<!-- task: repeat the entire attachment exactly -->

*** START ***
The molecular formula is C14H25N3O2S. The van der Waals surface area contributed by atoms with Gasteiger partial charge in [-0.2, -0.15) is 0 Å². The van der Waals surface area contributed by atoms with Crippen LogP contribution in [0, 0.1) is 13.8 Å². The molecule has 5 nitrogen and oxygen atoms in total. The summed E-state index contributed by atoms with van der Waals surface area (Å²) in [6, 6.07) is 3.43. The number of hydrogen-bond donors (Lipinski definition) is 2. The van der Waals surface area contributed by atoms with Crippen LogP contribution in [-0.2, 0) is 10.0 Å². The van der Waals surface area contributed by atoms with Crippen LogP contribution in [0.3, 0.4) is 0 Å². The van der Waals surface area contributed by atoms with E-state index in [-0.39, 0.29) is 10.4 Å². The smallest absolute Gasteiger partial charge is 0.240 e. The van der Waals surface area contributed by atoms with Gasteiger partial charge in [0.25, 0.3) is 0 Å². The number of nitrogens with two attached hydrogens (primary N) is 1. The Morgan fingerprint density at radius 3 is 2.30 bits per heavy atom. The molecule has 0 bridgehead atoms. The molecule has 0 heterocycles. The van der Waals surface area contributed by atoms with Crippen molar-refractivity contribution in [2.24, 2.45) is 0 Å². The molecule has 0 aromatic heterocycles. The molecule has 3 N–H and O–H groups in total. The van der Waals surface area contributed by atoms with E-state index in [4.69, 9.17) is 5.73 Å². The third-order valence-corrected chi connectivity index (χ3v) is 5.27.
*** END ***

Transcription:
The molecular formula is C14H25N3O2S. The van der Waals surface area contributed by atoms with Gasteiger partial charge in [-0.2, -0.15) is 0 Å². The van der Waals surface area contributed by atoms with Crippen LogP contribution in [0, 0.1) is 13.8 Å². The molecule has 5 nitrogen and oxygen atoms in total. The summed E-state index contributed by atoms with van der Waals surface area (Å²) in [6, 6.07) is 3.43. The number of hydrogen-bond donors (Lipinski definition) is 2. The van der Waals surface area contributed by atoms with Crippen LogP contribution in [-0.2, 0) is 10.0 Å². The van der Waals surface area contributed by atoms with Crippen LogP contribution in [0.3, 0.4) is 0 Å². The van der Waals surface area contributed by atoms with E-state index in [-0.39, 0.29) is 10.4 Å². The smallest absolute Gasteiger partial charge is 0.240 e. The van der Waals surface area contributed by atoms with Gasteiger partial charge in [0.25, 0.3) is 0 Å². The number of nitrogens with two attached hydrogens (primary N) is 1. The Morgan fingerprint density at radius 3 is 2.30 bits per heavy atom. The molecule has 0 bridgehead atoms. The molecule has 0 heterocycles. The van der Waals surface area contributed by atoms with Crippen molar-refractivity contribution in [2.24, 2.45) is 0 Å². The molecule has 0 aromatic heterocycles. The molecule has 3 N–H and O–H groups in total. The van der Waals surface area contributed by atoms with E-state index in [4.69, 9.17) is 5.73 Å². The third-order valence-corrected chi connectivity index (χ3v) is 5.27.